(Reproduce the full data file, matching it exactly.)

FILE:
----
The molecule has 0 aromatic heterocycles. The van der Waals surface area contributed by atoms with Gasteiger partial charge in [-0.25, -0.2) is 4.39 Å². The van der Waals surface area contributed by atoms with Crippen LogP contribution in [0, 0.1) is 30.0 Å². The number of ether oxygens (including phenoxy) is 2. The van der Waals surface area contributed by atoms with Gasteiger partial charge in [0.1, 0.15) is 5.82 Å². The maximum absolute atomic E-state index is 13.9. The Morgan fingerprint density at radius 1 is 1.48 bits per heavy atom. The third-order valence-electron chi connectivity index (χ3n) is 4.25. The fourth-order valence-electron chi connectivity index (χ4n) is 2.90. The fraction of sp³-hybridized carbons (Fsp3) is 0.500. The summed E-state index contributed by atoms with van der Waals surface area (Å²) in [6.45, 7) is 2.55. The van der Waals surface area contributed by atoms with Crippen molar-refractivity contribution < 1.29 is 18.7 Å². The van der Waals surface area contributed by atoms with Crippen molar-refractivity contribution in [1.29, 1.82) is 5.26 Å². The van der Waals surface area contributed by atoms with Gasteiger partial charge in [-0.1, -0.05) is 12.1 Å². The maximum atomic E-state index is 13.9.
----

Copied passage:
The molecule has 0 aromatic heterocycles. The van der Waals surface area contributed by atoms with Gasteiger partial charge in [-0.25, -0.2) is 4.39 Å². The van der Waals surface area contributed by atoms with Crippen LogP contribution in [0, 0.1) is 30.0 Å². The number of ether oxygens (including phenoxy) is 2. The van der Waals surface area contributed by atoms with Gasteiger partial charge in [0.1, 0.15) is 5.82 Å². The maximum absolute atomic E-state index is 13.9. The Morgan fingerprint density at radius 1 is 1.48 bits per heavy atom. The third-order valence-electron chi connectivity index (χ3n) is 4.25. The fourth-order valence-electron chi connectivity index (χ4n) is 2.90. The fraction of sp³-hybridized carbons (Fsp3) is 0.500. The summed E-state index contributed by atoms with van der Waals surface area (Å²) in [6.45, 7) is 2.55. The van der Waals surface area contributed by atoms with Crippen molar-refractivity contribution < 1.29 is 18.7 Å². The van der Waals surface area contributed by atoms with Crippen molar-refractivity contribution in [1.29, 1.82) is 5.26 Å². The van der Waals surface area contributed by atoms with Gasteiger partial charge in [-0.1, -0.05) is 12.1 Å². The maximum atomic E-state index is 13.9.